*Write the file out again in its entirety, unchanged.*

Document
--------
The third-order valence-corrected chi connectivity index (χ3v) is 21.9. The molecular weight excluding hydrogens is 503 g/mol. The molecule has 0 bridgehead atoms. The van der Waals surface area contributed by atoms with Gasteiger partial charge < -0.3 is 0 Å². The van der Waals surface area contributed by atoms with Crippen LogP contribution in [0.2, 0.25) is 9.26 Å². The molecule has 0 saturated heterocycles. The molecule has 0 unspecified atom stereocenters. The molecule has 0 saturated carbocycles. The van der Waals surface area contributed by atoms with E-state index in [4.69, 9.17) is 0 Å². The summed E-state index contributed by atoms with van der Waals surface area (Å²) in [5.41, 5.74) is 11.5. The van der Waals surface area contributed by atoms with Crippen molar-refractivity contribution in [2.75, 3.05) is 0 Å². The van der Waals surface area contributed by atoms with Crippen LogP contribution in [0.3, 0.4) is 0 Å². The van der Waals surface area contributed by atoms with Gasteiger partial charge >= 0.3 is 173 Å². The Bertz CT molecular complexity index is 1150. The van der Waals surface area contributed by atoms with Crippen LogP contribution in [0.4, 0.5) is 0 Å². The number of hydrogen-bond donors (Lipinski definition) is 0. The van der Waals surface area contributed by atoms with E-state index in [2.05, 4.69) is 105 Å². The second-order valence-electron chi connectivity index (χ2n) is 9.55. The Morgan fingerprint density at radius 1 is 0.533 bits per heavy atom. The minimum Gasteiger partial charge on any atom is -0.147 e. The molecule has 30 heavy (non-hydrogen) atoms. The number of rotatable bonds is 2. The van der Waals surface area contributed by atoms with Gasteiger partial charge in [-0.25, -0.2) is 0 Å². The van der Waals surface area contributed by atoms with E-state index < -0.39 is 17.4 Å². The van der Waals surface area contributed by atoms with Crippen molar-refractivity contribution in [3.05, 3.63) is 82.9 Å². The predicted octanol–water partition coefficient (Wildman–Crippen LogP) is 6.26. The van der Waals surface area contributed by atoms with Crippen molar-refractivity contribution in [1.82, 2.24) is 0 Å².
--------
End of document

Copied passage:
The third-order valence-corrected chi connectivity index (χ3v) is 21.9. The molecular weight excluding hydrogens is 503 g/mol. The molecule has 0 bridgehead atoms. The van der Waals surface area contributed by atoms with Gasteiger partial charge < -0.3 is 0 Å². The van der Waals surface area contributed by atoms with Crippen LogP contribution in [0.2, 0.25) is 9.26 Å². The molecule has 0 saturated heterocycles. The molecule has 0 unspecified atom stereocenters. The molecule has 0 saturated carbocycles. The van der Waals surface area contributed by atoms with E-state index in [4.69, 9.17) is 0 Å². The summed E-state index contributed by atoms with van der Waals surface area (Å²) in [5.41, 5.74) is 11.5. The van der Waals surface area contributed by atoms with Crippen molar-refractivity contribution in [2.75, 3.05) is 0 Å². The van der Waals surface area contributed by atoms with Crippen LogP contribution in [0.3, 0.4) is 0 Å². The van der Waals surface area contributed by atoms with Gasteiger partial charge >= 0.3 is 173 Å². The Bertz CT molecular complexity index is 1150. The van der Waals surface area contributed by atoms with Crippen LogP contribution in [0.4, 0.5) is 0 Å². The number of hydrogen-bond donors (Lipinski definition) is 0. The van der Waals surface area contributed by atoms with E-state index in [2.05, 4.69) is 105 Å². The second-order valence-electron chi connectivity index (χ2n) is 9.55. The Morgan fingerprint density at radius 1 is 0.533 bits per heavy atom. The minimum Gasteiger partial charge on any atom is -0.147 e. The molecule has 30 heavy (non-hydrogen) atoms. The number of rotatable bonds is 2. The van der Waals surface area contributed by atoms with Gasteiger partial charge in [-0.25, -0.2) is 0 Å². The van der Waals surface area contributed by atoms with E-state index < -0.39 is 17.4 Å². The van der Waals surface area contributed by atoms with Crippen molar-refractivity contribution in [3.05, 3.63) is 82.9 Å². The predicted octanol–water partition coefficient (Wildman–Crippen LogP) is 6.26. The van der Waals surface area contributed by atoms with Crippen molar-refractivity contribution in [1.82, 2.24) is 0 Å².